O baby! Cho chweet!

Deep said...

Superb. Totally loved the way you wrote it. Fantastic.

Schmmuck said...

Brilliant post sir. As always

satishkumar said...

'That is Bombay' truly our BOMBAY and we all still love it! Brilliant writeup. Cheers!

Sahil Jatana said...

These 5 mins are a dream. We all wish that these 5mins will last a while. Away from the madness. But then it's a dream. We all wake up. Snap back.

RJ said...

We get what we pay for. One way, Return or a Month's peace. We pay. We get a nice pleasant 5min ride and thence into the 'free' roller coaster of reality.

Nice read.

Atul Karmarkar said...

Have always loved your evocative style of writing. Time for that series of posts now, and the book too.

narendra shenoy said...

Just brilliant!

Sanjay Srivatsan said...

Amazing read.

akkiman said...

Excellent. In one post, you have said what is the complete Bombay experience.

Satish said...

Awesome post Never realised a seven minute journey could create an ensemble of memories for a bombayite

Anonymous said...

Excellent,amazing blog

vijay kutty said...

superb

Pranay Nigotiya said...

Fantastic post sir. In just 5mins you've shown the real Bombay and definitely an integral part of our lives where everyone is on their toes from morning to night. Honestly while reading your post I could remember instances which have happened with me related to places and people you mentioned. Thanks again.

Anonymous said...

Hey B50,

I came upon your blog a while ago by accident and have been stalking/reading your blog and your twitter feed occasionally. A long time ago, I used to be a bombay native and was passionately in love with the city. Now with years of living abroad, the passion has faded but not completely died yet.. Whenever I visit India, I always visit Bombay for at least a day to soak in the experience even if I have no immediate family living there anymore.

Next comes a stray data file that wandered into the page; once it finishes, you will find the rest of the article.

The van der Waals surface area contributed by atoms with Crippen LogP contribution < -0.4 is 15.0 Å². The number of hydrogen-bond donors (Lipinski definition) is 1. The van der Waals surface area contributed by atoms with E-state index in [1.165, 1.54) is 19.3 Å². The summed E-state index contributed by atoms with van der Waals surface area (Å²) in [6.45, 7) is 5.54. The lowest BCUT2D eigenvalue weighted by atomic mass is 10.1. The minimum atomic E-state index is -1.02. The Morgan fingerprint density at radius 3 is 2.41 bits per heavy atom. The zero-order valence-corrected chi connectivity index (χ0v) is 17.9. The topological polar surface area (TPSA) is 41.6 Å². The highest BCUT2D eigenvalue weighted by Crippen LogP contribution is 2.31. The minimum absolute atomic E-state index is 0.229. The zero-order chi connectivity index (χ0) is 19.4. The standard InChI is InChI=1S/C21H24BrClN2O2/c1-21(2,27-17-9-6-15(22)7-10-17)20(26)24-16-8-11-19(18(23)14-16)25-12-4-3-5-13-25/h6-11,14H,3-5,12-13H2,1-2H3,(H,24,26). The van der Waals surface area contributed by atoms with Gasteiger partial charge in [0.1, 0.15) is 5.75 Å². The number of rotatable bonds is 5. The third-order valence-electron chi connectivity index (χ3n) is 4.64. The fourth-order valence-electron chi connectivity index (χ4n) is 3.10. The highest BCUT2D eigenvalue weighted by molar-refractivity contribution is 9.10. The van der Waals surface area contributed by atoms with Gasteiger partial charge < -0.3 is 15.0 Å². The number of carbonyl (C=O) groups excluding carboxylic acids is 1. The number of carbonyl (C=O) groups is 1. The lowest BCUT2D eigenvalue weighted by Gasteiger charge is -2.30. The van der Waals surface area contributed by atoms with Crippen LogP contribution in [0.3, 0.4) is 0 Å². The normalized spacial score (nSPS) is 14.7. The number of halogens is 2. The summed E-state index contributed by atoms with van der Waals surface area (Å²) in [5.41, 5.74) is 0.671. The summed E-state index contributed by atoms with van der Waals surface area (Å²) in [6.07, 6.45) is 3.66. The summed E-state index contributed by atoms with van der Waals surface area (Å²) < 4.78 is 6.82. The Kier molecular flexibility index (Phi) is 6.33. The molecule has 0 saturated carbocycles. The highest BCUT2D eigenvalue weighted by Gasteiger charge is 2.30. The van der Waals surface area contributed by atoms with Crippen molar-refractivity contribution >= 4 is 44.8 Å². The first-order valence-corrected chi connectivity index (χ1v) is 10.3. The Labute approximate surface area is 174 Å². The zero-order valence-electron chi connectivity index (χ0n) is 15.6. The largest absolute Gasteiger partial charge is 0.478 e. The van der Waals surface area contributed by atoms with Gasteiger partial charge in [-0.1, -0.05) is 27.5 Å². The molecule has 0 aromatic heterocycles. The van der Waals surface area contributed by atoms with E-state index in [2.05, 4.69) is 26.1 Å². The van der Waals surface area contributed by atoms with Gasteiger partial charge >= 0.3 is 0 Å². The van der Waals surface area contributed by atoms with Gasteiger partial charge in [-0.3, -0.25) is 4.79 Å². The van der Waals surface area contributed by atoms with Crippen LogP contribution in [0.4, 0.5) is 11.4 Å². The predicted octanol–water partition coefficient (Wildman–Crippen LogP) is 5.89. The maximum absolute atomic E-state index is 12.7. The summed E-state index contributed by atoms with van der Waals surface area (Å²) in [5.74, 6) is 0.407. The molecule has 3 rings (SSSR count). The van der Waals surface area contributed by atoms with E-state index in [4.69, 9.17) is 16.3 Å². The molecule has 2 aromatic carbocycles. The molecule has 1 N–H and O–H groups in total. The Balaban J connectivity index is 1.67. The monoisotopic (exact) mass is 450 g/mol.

I have to say, when I read your blog/twitter I get a twinge in my heart, like no other as it feels like you are voicing my thoughts..

Please free to delete this comment and no obligation to publish..

Dhiren Salian said...

I know I shave off just about 5 min, possibly 10 in peak traffic by using the sea link. But the joy, oh joy, in letting the car stretch her legs and my mind free of the distractions that constantly jump at you at every metre of the suburban journey make it worth the price. This kinda epitomise our struggles in Bombay. Once in a while, we look for the one thing that allows us to pop our head above all the muck for a deep, fresh breath before diving right back in.
Dhiren

Deepak Nopany said...

The last para was very good

Dilip D'Souza said...

Read it yest: fine observation, Mr BombayAddict!

Like Dhiren Salian, I find I enjoy driving through the city -- its sights, its sounds, all that you noted -- more than on the sealink. (Except in heavy rain it's kind of funky to be on the sealink). And even more of a pleasure is taking the trains.

But on another note, what this post has done is remind me of my sad neglect of my own blog. I shall make amends now. thanks.

Jayaram said...

Awesome write @b50. Liked it as always. The dream within a dream city like Mumbai. Inception :)

Ashwin said...

I started reading and before the first the second paragraph began, involuntarily I was reading it in Edward Norton's voice/character from 25th hour. Link to his monologue here: http://youtu.be/Fvb9MpiuiIU (F word warning).

Enjoyed the post!

Anonymous said...

Mumbai defined in simple & lucid way. Excellent write up. Just brightened my otherwise dull day at the office :-)

sunita dsouza said...

5 Mins of having the power of peace. Brilliantly written and so true.

@thescotchgirl

Robb said...

MUMBAI in short!!!

Anonymous said...

Forgot about abortion

Anonymous said...

Nice post!

Cheryllz chatter said...

Absolutely brilliant... I love the Bandra Sea-link for those few minutes of bliss. I also love the via-duct that starts from JJ Hospital and goes right upto Crawford. These a few of my favorite things in this maddening city that I've grown up in and that is home to me.

Parul Kanse said...

Super writing. As I cross Mahim almost everyday, could really connect with your writing.

Nayanabhiram Kalnad said...

Amazing, you have really captured the essence of Bombay. I left Bombay a while back and reading your posts & tweets brings back amazing memories. Hopefully one day you will write a book about Bombay.